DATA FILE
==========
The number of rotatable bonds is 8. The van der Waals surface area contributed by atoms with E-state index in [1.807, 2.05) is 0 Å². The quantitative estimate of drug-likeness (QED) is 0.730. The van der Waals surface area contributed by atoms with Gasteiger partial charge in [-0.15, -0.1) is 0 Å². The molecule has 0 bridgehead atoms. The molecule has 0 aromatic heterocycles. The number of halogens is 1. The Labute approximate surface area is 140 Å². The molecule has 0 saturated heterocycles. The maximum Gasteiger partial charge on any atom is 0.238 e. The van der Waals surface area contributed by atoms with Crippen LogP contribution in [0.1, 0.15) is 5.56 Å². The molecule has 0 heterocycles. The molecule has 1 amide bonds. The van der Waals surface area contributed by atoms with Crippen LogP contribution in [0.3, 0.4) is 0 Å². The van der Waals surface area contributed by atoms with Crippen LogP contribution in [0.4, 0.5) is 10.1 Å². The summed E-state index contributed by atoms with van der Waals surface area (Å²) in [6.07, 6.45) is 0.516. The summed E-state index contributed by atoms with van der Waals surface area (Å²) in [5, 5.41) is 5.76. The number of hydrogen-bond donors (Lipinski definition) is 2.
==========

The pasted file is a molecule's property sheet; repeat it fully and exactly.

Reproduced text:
The number of rotatable bonds is 8. The van der Waals surface area contributed by atoms with E-state index in [1.807, 2.05) is 0 Å². The quantitative estimate of drug-likeness (QED) is 0.730. The van der Waals surface area contributed by atoms with Gasteiger partial charge in [-0.15, -0.1) is 0 Å². The molecule has 0 bridgehead atoms. The molecule has 0 aromatic heterocycles. The number of halogens is 1. The Labute approximate surface area is 140 Å². The molecule has 0 saturated heterocycles. The maximum Gasteiger partial charge on any atom is 0.238 e. The van der Waals surface area contributed by atoms with Crippen LogP contribution in [0.1, 0.15) is 5.56 Å². The molecule has 0 heterocycles. The molecule has 1 amide bonds. The van der Waals surface area contributed by atoms with Crippen LogP contribution in [0.3, 0.4) is 0 Å². The van der Waals surface area contributed by atoms with Crippen LogP contribution in [0.4, 0.5) is 10.1 Å². The summed E-state index contributed by atoms with van der Waals surface area (Å²) in [6.07, 6.45) is 0.516. The summed E-state index contributed by atoms with van der Waals surface area (Å²) in [5, 5.41) is 5.76. The number of hydrogen-bond donors (Lipinski definition) is 2.